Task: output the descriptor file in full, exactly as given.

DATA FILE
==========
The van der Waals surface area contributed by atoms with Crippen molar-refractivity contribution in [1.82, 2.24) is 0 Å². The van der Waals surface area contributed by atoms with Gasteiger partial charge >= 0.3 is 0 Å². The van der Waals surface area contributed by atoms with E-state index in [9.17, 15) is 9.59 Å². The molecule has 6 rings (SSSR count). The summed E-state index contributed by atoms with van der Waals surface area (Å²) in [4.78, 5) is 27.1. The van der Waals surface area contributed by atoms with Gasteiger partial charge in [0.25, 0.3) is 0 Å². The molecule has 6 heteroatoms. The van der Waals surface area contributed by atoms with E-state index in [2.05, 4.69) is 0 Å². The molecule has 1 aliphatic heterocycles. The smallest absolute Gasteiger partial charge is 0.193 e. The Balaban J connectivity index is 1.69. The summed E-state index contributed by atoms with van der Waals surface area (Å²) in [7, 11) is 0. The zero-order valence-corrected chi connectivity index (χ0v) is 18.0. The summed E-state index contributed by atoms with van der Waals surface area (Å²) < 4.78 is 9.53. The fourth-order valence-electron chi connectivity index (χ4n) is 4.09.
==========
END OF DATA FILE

The van der Waals surface area contributed by atoms with Crippen molar-refractivity contribution in [1.82, 2.24) is 0 Å². The van der Waals surface area contributed by atoms with Gasteiger partial charge >= 0.3 is 0 Å². The van der Waals surface area contributed by atoms with E-state index in [9.17, 15) is 9.59 Å². The molecule has 6 rings (SSSR count). The summed E-state index contributed by atoms with van der Waals surface area (Å²) in [4.78, 5) is 27.1. The van der Waals surface area contributed by atoms with Gasteiger partial charge in [0.25, 0.3) is 0 Å². The molecule has 6 heteroatoms. The van der Waals surface area contributed by atoms with E-state index in [2.05, 4.69) is 0 Å². The molecule has 1 aliphatic heterocycles. The smallest absolute Gasteiger partial charge is 0.193 e. The Balaban J connectivity index is 1.69. The summed E-state index contributed by atoms with van der Waals surface area (Å²) in [7, 11) is 0. The zero-order valence-corrected chi connectivity index (χ0v) is 18.0. The summed E-state index contributed by atoms with van der Waals surface area (Å²) < 4.78 is 9.53. The fourth-order valence-electron chi connectivity index (χ4n) is 4.09.